Bookshelf: The Compassionate Carnivore

In Bookshelf on September 28, 2008 at 1:01 am

    Catherine Friend’s The Compassionate Carnivore has been sitting, neglected, in my reading pile since it was first published in April. After a visit with my doctor and nutritionist in January, I spent most of the first few months of the year immersed in Michael Pollan, Brian Wansink and Marion Nestle. We had made the big change in the way we ate and I felt like I was up to my ears in statistics and data about corporate food creation, so another book on the world of meat felt like overkill. However, I learned this past week when I finally picked it up again that Friend’s book is more of a narrative about how hard it is to make some of those big diet transitions and how to approach it realistically. She shed her own ignorance of the origins of meat when she moved to the source; a small farm in Minnesota.

     Friend briefly catalogs her education on the production of meat, much of it taking place as a result of her new role in the human food chain as a sheep farmer (she admits that her partner, Melissa, does the vast majority of the actual farm work, but she does seem to lend a hand with just about everything). There are a few chapters of data about factory farming and the processes by which a baby animal is eventually transformed into portions on styrofoam trays. If you don’t think you can stomach other books that get into factory farming for several hundred pages, but want to know more so you can make informed decisions,  Friend has written this book with you in mind. After the toughest pages detailing how different animals are prepared and slaughtered, she injects a vignette meant to clear your mind and give you happy thoughts of pastures and sweet grass. From there, she moves to how to find meat that you can live with, now that you have all this newfound knowledge. She advises a gradual approach and a critical eye towards labels like organic and cage-free.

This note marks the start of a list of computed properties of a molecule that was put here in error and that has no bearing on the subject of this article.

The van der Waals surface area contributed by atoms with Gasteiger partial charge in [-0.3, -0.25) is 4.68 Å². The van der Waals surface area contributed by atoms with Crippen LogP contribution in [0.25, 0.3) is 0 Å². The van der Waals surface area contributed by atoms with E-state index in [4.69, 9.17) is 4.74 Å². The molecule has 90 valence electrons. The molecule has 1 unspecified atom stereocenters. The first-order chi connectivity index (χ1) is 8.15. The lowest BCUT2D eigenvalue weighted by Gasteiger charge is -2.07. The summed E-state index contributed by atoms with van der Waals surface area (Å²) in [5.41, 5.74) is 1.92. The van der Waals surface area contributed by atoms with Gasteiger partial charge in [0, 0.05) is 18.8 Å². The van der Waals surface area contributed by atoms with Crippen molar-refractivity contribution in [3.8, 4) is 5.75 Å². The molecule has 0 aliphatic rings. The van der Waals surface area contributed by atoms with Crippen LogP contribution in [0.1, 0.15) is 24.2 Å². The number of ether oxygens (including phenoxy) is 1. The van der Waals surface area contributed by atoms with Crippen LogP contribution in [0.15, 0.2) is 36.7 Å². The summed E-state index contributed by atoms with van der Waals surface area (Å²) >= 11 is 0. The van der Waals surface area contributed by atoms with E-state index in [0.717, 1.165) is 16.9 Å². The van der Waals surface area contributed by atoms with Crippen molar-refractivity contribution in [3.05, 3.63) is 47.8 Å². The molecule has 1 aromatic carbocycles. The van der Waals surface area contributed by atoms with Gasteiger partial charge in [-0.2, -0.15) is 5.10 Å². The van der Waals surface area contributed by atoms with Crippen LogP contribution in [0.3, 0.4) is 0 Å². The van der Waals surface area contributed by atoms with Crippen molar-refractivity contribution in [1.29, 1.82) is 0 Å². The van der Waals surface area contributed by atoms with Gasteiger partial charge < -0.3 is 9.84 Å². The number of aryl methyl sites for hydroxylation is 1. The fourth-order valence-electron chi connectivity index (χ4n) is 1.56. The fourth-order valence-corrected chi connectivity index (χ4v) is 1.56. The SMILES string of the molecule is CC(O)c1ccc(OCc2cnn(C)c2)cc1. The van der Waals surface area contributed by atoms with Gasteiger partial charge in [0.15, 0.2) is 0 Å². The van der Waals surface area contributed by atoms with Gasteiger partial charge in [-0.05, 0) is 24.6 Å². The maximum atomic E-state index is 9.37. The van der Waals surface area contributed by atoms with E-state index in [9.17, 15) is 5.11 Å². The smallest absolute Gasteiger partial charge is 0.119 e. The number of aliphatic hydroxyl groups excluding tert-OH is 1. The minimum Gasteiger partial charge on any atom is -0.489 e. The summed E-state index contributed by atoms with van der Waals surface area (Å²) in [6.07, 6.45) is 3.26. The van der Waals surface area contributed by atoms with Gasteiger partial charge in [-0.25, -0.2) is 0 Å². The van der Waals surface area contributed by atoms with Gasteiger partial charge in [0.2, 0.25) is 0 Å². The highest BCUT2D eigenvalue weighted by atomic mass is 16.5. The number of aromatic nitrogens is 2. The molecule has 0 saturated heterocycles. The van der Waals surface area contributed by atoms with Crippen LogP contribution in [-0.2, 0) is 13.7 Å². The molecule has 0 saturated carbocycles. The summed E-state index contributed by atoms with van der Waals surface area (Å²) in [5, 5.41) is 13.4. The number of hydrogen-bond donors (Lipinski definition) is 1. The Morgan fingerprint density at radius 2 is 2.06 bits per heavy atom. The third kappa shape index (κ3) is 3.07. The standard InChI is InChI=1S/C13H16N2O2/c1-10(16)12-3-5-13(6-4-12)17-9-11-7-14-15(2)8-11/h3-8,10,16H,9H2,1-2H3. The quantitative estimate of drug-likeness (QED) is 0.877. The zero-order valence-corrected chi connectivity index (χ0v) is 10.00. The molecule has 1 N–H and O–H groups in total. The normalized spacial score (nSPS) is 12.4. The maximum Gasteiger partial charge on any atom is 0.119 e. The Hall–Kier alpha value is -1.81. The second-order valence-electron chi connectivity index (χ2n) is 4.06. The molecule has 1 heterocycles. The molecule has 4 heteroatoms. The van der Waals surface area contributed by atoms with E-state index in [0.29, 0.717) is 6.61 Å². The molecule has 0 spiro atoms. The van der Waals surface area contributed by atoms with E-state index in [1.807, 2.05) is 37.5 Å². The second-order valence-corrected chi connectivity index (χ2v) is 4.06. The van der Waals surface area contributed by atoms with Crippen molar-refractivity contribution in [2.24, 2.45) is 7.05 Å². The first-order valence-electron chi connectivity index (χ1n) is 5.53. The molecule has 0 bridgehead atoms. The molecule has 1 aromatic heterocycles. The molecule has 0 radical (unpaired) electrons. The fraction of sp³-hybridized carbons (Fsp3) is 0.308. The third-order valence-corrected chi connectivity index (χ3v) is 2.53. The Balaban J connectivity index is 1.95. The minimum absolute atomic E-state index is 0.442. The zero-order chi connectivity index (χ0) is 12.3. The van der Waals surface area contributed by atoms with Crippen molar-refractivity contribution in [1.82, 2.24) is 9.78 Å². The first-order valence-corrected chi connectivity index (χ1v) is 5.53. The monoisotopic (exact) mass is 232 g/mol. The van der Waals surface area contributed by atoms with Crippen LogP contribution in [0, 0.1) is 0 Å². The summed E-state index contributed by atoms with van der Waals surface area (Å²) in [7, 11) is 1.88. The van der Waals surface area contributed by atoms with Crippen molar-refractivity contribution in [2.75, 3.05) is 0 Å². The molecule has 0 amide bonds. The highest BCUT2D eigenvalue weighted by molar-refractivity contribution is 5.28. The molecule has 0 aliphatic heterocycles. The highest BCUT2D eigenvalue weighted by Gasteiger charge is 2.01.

The feature that sets Compassionate Carnivore apart from other books on modern meat production are the back stories of Friend’s own transition to farm life. Her stories of how cuddly and soft the lambs can be share equal space with her family’s techniques for making sure they don’t get too emotionally attached to the animals they raise lovingly for meat. When taken as a whole, the stories of chasing down ewes, and tragically cute steer illustrate a pragmatism grounded in compassion. Friend is unapologetic about loving meat (and convenience food) and the costs of running a truly sustainable farm filled with humanely raised animals. But she also shows compassion for that other animal, the harried American consumer, overrun with choices and not always able to afford organic, pasture-fed, cage-free and the like. The personal stories in Compassionate Carnivore teach that it’s not important to get it right every single time and with every single purchase, but that the small efforts eventually yield a benefit larger than the sum of their parts. For us, and for the cuddly sheep.


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